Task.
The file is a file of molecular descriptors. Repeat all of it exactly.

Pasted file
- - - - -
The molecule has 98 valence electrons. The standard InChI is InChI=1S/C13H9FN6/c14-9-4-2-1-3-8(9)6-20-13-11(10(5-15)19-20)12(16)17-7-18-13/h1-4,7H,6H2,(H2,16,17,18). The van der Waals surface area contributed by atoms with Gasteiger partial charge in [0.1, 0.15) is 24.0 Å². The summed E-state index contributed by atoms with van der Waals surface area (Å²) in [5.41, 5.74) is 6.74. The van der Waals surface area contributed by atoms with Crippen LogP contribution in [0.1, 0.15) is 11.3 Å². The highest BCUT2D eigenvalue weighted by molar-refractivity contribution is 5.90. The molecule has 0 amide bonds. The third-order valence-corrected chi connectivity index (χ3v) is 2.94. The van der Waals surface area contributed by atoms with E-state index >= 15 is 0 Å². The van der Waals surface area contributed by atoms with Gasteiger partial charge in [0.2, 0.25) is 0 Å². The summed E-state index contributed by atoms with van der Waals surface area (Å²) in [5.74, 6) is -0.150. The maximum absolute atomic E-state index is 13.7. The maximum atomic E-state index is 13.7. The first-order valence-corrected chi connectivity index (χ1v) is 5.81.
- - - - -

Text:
The molecule has 98 valence electrons. The standard InChI is InChI=1S/C13H9FN6/c14-9-4-2-1-3-8(9)6-20-13-11(10(5-15)19-20)12(16)17-7-18-13/h1-4,7H,6H2,(H2,16,17,18). The van der Waals surface area contributed by atoms with Gasteiger partial charge in [0.1, 0.15) is 24.0 Å². The summed E-state index contributed by atoms with van der Waals surface area (Å²) in [5.41, 5.74) is 6.74. The van der Waals surface area contributed by atoms with Crippen LogP contribution in [0.1, 0.15) is 11.3 Å². The highest BCUT2D eigenvalue weighted by molar-refractivity contribution is 5.90. The molecule has 0 amide bonds. The third-order valence-corrected chi connectivity index (χ3v) is 2.94. The van der Waals surface area contributed by atoms with E-state index >= 15 is 0 Å². The van der Waals surface area contributed by atoms with Gasteiger partial charge in [0.2, 0.25) is 0 Å². The summed E-state index contributed by atoms with van der Waals surface area (Å²) in [5.74, 6) is -0.150. The maximum absolute atomic E-state index is 13.7. The maximum atomic E-state index is 13.7. The first-order valence-corrected chi connectivity index (χ1v) is 5.81.